This article was originally published by Mennonite World Review

When we are looking for “life,” what do we mean?

If you ask someone getting ready to change churches why they’re doing it, somewhere in the conversation they will likely bring up the idea of life. They’re looking for more life.

Everyone’s looking for life.

The small Burmese family who sold their daughter into the prostitution industry so they could afford to make it through their days without starving to death is looking for life.

The single mom who bore 16 children since her youth as the result of rape is looking for life.

The homeless man who doesn’t know where he’ll sleep tonight is looking for life.

The 29-year-old lady raised in a conservative Mennonite church, yet unmarried and never asked out and still invited to join the “youth,” is looking for life.

The older traditional couple who has watched all five kids leave their tradition is looking for life.

The people going to those churches that don’t allow instruments and spontaneous clapping during worship are looking for life.

The people attending mega-churches led by celebrity pastors yet feeling entirely disengaged from the community at large are looking for life.

Any time one asks anybody what they’re looking for, life is going to be one of the things they mention. But what on earth are we talking about when we say we want life?

What is life?

If you ask me, it seems like a catch-all for anything we don’t like about our current circumstance.

The preacher’s coming down a little too hard on your favorite style of music? He lacks life.

Your parents not supportive of your new relationship because the Mr. doesn’t seem to have the same values as they do? They lack life.

Not allowed to clap or sing or pray for healing in your church services? Your church lacks life.

Too much focus on dress and lifestyle and not enough focus on God’s love? The place lacks life.

It comes across this way. We use it when we’re disgruntled, disenchanted, wanting change. When something becomes too stagnant — too stale — it needs life.

But what if we’re actually looking for something deeper?

What if the feelings and tensions we feel at the surface — too focused on externals, not allowed to use instruments, too robotic, not kind enough — are actually pricking at something much deeper in our souls that we don’t have the words to describe . . . so we use the word life?

What do we actually mean when we say we want life?

Is it really just as shallow as wanting to be able to do whatever we want? I mean really, we all know that’s antithetical to call of Christ, right? The Gospel — following Christ — is all about no longer living for ourselves (2 Cor. 5:15). We only get Jesus by first denying ourselves (Matt. 16:24). Surely when we say we want life we’re not actually saying we want what feels good — are we?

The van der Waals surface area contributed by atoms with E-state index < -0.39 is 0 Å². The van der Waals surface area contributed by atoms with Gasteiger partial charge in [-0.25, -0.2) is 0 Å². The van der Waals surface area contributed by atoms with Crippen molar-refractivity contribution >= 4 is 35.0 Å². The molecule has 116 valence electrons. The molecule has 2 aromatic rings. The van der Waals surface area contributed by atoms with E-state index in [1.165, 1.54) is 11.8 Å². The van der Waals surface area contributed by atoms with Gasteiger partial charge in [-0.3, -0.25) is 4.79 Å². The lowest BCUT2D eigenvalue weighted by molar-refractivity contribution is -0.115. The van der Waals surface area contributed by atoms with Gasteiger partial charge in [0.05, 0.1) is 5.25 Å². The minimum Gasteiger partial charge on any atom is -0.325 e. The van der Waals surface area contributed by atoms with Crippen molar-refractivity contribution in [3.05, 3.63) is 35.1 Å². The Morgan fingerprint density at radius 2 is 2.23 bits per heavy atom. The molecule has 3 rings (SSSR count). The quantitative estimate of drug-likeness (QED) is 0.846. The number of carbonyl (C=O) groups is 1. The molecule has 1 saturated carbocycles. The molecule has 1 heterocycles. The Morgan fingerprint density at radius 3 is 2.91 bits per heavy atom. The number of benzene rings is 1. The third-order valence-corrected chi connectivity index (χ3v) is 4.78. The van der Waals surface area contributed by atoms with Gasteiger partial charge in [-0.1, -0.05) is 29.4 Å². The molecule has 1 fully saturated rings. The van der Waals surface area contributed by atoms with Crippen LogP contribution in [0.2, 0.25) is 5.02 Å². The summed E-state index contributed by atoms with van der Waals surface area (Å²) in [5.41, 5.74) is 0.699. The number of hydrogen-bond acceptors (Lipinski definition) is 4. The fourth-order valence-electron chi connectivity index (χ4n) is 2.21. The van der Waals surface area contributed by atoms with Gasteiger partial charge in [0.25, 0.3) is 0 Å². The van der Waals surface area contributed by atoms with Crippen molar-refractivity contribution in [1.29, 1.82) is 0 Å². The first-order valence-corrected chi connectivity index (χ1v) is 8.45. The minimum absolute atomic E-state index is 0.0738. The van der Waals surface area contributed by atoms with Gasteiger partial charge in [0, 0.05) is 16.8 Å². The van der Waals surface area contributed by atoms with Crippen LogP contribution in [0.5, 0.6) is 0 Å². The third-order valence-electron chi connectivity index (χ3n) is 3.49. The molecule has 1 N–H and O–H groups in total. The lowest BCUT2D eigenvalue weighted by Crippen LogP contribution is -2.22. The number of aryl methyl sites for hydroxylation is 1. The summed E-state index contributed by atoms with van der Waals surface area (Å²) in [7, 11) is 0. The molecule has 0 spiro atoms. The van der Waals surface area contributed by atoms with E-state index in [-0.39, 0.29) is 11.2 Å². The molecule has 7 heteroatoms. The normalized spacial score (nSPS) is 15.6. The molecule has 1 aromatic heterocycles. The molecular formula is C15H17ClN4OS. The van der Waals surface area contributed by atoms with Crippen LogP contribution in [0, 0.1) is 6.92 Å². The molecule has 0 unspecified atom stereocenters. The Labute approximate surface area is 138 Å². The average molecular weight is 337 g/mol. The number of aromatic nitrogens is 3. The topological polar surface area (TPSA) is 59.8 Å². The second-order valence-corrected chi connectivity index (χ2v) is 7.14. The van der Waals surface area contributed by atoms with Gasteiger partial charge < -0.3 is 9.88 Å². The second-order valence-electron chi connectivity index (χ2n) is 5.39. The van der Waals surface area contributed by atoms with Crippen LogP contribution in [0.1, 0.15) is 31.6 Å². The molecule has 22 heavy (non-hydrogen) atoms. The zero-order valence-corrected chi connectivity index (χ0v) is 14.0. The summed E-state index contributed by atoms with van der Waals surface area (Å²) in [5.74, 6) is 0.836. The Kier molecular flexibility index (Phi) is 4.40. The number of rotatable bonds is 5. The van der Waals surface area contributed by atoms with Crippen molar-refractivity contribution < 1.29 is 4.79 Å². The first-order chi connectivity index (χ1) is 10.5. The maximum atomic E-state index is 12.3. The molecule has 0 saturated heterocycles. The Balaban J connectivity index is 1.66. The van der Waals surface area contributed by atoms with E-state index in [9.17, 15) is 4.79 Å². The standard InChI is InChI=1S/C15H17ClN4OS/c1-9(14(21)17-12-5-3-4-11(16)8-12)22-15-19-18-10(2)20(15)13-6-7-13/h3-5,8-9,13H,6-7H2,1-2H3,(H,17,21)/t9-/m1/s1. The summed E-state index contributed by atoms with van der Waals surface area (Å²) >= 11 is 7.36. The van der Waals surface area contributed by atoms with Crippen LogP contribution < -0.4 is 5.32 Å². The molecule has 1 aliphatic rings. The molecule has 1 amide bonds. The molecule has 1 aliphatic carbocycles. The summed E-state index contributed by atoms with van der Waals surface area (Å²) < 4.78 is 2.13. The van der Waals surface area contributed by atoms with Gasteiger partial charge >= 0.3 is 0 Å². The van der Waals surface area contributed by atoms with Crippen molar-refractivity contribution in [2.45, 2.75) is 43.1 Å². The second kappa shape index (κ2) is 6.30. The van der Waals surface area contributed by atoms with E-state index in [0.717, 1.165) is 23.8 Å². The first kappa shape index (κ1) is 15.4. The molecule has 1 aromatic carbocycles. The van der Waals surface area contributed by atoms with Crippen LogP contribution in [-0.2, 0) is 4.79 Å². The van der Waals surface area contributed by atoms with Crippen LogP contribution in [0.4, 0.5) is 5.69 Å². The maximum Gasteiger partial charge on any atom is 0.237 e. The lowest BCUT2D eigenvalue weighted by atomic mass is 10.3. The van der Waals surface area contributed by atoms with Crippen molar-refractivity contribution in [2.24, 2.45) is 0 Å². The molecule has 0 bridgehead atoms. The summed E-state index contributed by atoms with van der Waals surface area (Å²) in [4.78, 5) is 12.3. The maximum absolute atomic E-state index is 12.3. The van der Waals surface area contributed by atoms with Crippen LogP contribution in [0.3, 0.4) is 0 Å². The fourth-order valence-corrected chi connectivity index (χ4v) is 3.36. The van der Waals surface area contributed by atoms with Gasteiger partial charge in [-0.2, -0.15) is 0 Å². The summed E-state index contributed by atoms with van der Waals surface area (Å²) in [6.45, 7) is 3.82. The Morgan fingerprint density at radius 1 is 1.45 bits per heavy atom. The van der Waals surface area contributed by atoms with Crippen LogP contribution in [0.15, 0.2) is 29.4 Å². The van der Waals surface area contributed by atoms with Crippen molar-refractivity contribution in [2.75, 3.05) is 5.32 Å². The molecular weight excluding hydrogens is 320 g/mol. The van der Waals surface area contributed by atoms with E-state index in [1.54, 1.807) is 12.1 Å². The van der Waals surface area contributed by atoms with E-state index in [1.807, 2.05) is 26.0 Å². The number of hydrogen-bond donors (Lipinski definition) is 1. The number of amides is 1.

Let me throw some words at you and see if they resonate:




Feeling as though you are there for me when I’m at my worst, and knowing I am there for you when you’re at your worst.

Seeing in others and experiencing in myself gospel transformation in our lives that leads us to not need a list of rules to commit ourselves to when we become members of the same local church.

Holistic worship that comes from the heart. It’s full. It’s unpredictable. Mysterious. Yet, not put on or for the purpose of impressing others with our gifts.

An environment where I can confess sin that I’m struggling with and people will truly bear it with me (Gal. 6:2), not condemning me or holding me at arm’s length, while also nudging me toward holiness (Matt. 5:48).

Sensing that I can confess actual sin, and not just the fact that I was impatient with my children or missed my hour of Bible reading all month, and not be met with indifferent silence — the kind that suggests no one else struggles with what I just confessed.

A community of people who don’t ask me how I’m doing only when external things change, but ask from a place of deep sincerity every time we meet.

Am I right? Does this better define what we mean by life?

Asher Witmer is a husband, father and writer living with his family in Los Angeles and pursuing a bachelor’s degree in biblical studies at Eternity Bible College in Simi, Calif. He recently published his first book, Live Free: Making Sense of Male Sexuality. This is the fourth post in a series about when faith gets turned upside-down at, where this post first appeared.

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